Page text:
Questions linger about shooting of Anishinaabe man by Quebec police 

Chief of Kitcisakik says the details of what happened in the lead up to the shooting is unclear.


Quebec’s police watchdog is investigating the shooting of an Anishinaabe man from Kitcisakik, a small Algonquin community 500 km northwest of Montreal.

The shooting took place after a heated altercation between officers and Mats Wayne Gun, 33, on Aug. 1.

The chief of Kitcisakik says he’s heard several versions of the story – and as of now, details of what happened are unclear.

“There are different versions [of what happened]. There’s the family’s version, the police’s version – I don’t know information is accurate,” said Chief Régis Penosway.

“I’m still waiting.”

Penosway says the community of 483 is pushing for the truth – especially now that some officers with the provincial police force are wearing body cameras.

According to the Surete du Quebec, the body-worn cameras are part of a pilot project that is expected to last six months with strict protocols to follow concerning their use.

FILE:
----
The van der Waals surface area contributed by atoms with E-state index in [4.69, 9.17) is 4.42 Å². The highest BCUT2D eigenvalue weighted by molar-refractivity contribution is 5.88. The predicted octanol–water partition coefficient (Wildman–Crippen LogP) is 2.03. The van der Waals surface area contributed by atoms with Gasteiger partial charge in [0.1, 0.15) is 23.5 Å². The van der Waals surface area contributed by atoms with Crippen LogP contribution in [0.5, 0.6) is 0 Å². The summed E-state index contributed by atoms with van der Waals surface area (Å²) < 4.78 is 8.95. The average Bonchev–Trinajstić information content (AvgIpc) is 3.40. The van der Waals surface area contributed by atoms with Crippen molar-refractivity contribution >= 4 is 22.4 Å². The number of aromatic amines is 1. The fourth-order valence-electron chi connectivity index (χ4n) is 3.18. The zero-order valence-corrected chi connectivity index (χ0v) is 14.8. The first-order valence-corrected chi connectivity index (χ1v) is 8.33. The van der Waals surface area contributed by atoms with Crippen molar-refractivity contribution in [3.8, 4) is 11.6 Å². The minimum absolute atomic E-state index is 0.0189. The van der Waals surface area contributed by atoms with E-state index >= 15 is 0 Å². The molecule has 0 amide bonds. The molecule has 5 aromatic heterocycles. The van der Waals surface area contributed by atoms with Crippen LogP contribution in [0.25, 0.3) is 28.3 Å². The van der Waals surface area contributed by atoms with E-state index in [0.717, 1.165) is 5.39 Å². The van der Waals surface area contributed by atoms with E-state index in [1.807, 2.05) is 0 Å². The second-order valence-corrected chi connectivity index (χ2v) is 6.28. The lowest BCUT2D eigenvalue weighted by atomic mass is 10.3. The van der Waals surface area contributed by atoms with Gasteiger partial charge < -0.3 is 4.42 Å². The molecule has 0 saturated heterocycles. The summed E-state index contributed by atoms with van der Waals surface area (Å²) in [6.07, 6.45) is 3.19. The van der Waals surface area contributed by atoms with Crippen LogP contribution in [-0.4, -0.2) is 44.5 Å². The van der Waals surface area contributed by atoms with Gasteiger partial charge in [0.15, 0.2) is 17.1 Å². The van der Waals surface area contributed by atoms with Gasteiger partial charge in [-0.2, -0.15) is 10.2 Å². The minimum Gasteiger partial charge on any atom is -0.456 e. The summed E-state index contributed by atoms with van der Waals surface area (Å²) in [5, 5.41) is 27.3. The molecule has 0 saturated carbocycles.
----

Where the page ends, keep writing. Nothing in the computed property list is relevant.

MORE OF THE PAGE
“The camera is activated when there’s a police check, meaning when a police officer is intervening with a person in need,” said police Lt. Benoit Richard.

“For example: he’ll activate his camera, will attempt to obtain information, and will turn off his camera when he is done. The camera is also activated when an officer pull his gun or taser from its holster. That happens automatically.”

Gunn was released from hospital and remains in police custody.

He was charged with assaulting two women and three officers of the peace.

But the case isn’t so open and shut for the people of Kitcisakik, who say they’ll keep pushing for a fair assessment of what happened during the altercation with police.

Reporter / Montreal

Shushan is a proud Innu from the community of Uashtat mak Mani-Utenam who joined the Nouvelles Nationales d’APTN team as a correspondent in Montreal. She grew up in Wendake and studied public communications at Laval University in Quebec City. She did an internship in the summer of 2001 as a journalist at APTN and is pleased to be back!

Reporter / Montreal

Lindsay was born and raised on the unceded territory of Tiohtià:ke (Montréal), and joined APTN News as a Quebec correspondent in 2019. While in university, she collaborated on a multiplatform project about the revitalization of the Kanien’kéha (Mohawk) language to commemorate the International Year of Indigenous Languages. Before APTN Lindsay worked at the Eastern Door, CTV Montreal and the Montreal Gazette.